The Jersey Collection; Le Saie

Le Saie is a tiny bay, hidden on Jersey’s North-East coast in the parish of St Martin. Jersey is the largest of the Channel Islands, boasting dozens of gorgeous bays and beaches and so much more, with something for absolutely everyone. Le Saie stems from Le Scez, meaning harbour in Jerrais, Jersey’s native but now largely dis-used language. Found along Le Mont de Rozel, Le Saie is an amazing and secluded Jersey beauty spot perfect to explore.

I have written about many of this stunning island’s best spots to visit as part of The Jersey Collection, but Le Saie – or Le Saie Harbour as it is sometimes referred to – has been the most difficult to research. This illusive little bay is a truly well kept secret, although the ‘30 Bays in 30 Days’ Challenge has certainly brought more visitors than in previous years. Still, the most prominent recorded public information about Le Saie is a contraversial incident that happened back in 2014, where a number of people were spotted engaging in pretty unseemly activities by shocked locals on the bay. Those individuals were never caught, but other than that there was not much to be easily found about the site. Nevertheless, don’t allow this to dissuade you from making a trip there. Le Saie is a very private spot and there is much to be found there. Despite this, it is not – yet – a big tourist spot. You will undoubtedly find some peace there, and plenty of curious dark rock to explore. In fact, the bay is almost wholly covered by this dark rock, only briefly showing some creamy, sea-soaked sand when the tide is low.

La Saie is a lesser known spot on Jersey’s jaw-dropping coast, and though it has become popular with visitors over the past few years, it is still secluded and quiet. Like all of Jersey’s bays and beaches, La Saie has its own distinctive vibe. For those looking for lush sands to sunbathe on for hours, Le Saie may not be what you are after. But if you are looking for somewhere different and completely unique, Le Saie should be on your radar. A short walk down a little path offers absolutely unbeatable open ocean views over ferns, and there is a ‘wish tree’ standing laden on your arrival. While care must be taken, you can swim off the rocks in clear, untainted waters that are never crowded. Le Saie’s black rocks are a feature alone, and clearly have been for a long time. Historians have identified some of the formations as ancient fish traps, indicating that people have used Le Saie for hundreds of years at the least.

A trip to Le Saie includes more than the bay itself. Le Couperon is the name of the headland that seperates Le Saie and Rozel Bay, and it is home to Le Couperon guardhouse and Le Couperon dolmen. The guardhouse was erected in 1689 to support a defensive gun position, and then rebuilt in 1778. The dolmen, on the other hand, is an age older. Overlooking the stunning turquoise waters that surround Le Saie, Le Couperon dolmen is actually a gallery grave made up of a covered chamber enclosed by stone. It originates from the Chalcolithic Period, which is dated between 2250 — 3250 B.C. (or B.C.E). It is free to visit and you are able to venture inside, though it is naturally asked to show respect and not damage the stone. An ancient site on an ancient land, history buffs and adventurers alike will revel in being able to explore Le Saie so freely.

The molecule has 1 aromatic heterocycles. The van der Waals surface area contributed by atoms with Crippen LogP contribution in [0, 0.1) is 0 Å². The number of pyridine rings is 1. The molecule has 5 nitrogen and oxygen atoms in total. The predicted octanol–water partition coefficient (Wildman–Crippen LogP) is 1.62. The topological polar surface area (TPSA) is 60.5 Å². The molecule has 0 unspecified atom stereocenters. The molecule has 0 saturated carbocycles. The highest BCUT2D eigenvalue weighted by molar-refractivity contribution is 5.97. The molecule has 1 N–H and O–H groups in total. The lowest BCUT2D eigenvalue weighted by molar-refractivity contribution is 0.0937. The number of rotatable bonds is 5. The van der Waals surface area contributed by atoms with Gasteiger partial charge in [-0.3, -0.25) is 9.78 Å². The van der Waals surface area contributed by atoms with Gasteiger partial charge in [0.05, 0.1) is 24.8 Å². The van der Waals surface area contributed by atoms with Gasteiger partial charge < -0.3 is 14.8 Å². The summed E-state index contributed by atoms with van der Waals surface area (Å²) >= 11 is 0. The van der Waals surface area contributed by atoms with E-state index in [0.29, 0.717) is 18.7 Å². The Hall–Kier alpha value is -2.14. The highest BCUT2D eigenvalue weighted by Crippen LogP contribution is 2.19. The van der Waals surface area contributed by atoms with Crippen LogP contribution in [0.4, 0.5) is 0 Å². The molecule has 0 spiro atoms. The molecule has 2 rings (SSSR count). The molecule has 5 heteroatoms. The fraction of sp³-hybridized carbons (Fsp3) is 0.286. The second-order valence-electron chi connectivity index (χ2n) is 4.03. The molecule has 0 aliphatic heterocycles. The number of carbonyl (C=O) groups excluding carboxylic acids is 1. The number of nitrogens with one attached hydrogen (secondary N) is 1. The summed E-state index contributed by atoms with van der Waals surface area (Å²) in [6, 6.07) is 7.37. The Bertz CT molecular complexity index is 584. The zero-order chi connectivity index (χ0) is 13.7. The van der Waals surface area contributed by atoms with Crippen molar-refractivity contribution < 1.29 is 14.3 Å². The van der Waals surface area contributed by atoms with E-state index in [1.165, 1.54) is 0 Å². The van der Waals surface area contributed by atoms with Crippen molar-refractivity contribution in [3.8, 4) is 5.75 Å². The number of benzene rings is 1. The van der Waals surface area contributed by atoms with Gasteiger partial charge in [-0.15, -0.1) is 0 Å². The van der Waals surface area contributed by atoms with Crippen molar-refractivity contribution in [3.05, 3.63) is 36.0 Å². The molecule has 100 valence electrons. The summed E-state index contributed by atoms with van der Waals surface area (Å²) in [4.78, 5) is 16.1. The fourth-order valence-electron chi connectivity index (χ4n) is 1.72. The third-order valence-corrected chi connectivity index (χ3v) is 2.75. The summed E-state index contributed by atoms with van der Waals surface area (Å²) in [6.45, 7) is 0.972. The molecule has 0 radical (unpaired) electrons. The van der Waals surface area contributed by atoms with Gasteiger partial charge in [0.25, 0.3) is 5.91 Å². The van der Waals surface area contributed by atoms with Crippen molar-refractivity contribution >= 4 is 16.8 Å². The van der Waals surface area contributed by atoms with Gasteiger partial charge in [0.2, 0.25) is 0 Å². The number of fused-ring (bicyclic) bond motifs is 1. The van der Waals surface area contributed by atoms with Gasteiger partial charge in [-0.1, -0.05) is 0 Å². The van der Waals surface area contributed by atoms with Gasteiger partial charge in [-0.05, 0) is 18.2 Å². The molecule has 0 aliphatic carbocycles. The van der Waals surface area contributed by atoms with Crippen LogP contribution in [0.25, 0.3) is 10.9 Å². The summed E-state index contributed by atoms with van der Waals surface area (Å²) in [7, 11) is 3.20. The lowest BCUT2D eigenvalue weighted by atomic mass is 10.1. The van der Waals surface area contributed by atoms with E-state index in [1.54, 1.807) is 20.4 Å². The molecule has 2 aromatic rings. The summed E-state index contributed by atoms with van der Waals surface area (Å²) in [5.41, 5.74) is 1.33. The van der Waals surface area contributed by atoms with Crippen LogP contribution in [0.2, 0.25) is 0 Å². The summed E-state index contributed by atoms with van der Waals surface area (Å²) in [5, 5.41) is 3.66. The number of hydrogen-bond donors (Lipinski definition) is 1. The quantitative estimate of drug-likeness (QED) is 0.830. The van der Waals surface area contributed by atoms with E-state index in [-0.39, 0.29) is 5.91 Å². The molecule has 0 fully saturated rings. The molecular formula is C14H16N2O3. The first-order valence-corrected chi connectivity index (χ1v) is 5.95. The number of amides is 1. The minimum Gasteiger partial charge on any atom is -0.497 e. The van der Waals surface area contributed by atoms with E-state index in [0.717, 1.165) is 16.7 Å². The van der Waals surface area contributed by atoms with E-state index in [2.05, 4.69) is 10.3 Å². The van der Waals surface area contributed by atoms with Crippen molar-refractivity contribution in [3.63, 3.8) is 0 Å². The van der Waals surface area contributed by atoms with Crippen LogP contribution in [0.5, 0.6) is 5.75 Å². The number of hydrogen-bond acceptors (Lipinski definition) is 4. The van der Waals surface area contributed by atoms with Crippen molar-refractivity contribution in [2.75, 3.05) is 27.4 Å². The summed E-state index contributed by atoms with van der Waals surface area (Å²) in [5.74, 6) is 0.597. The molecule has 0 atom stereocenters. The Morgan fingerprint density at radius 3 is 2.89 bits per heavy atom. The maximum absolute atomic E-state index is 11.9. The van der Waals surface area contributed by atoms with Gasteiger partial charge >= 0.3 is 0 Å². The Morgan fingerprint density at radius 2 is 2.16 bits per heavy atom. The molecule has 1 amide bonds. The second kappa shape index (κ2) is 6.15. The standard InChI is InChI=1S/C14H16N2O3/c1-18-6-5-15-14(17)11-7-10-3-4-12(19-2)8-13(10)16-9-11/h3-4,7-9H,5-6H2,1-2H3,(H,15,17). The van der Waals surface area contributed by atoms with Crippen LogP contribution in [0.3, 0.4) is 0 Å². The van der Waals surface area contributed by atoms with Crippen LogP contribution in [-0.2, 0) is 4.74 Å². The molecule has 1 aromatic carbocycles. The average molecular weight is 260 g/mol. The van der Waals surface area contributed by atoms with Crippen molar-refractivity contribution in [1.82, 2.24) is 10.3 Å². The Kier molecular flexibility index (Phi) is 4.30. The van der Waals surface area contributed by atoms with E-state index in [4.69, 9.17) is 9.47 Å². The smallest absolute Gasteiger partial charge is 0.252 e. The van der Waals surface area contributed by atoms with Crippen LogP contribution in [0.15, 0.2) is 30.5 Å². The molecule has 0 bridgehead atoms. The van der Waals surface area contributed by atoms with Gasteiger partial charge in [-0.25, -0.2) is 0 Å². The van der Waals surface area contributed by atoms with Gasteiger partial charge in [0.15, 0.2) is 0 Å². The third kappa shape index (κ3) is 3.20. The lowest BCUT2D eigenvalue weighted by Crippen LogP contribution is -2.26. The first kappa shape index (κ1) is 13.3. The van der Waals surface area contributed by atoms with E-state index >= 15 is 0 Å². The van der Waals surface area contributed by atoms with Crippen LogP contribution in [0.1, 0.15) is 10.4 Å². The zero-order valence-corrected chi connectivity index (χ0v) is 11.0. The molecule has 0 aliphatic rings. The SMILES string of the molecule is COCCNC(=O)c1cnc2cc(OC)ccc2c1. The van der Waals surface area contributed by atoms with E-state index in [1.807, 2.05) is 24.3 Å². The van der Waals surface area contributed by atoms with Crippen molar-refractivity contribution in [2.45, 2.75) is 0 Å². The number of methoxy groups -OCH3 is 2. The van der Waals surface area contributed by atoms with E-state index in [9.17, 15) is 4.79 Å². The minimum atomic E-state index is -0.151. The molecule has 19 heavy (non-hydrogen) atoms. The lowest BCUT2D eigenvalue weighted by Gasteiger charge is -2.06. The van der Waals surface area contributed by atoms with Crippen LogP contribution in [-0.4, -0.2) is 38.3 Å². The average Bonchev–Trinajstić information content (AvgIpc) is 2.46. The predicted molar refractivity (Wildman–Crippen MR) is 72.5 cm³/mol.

Le Saie does have a tiny space used for parking cars, but be warned that it is very tight and fills up quickly. There is only enough room for a handful of cars and unless you’re familiar and comfortable with Jersey driving you may find it quite stressful. Instead, you can of course reach Le Saie by bike or using Jersey’s Liberty Bus Service, taking the Route 3 bus to La Grande Route de Rozel and then walking the pathway called La Fue des Fontonelles. This will take you to the dolmen, only a few minutes from the car parking area at the top of Le Saie. Unfortunately the rocky nature of Le Saie means that it has no disabled access, and those with reduced mobility may find it unsuitable. Dogs are allowed to visit, and as mentioned before there is no lifeguard service. There are also no facilities or amenities – Le Saie is entirely void of commercialisation.

Le Saie is truly is perfect for those looking to explore wild Jersey, with its untouched bay, headland, dolmen and breath-taking views. If you enjoyed reading about Le Saie, please drop this post a like and follow if you want more travel and lifestyle content like this delivered directly to you. If you have been to Le Saie before, feel free to comment what you thought of this gorgeous spot. Wishing you all a beautiful day!


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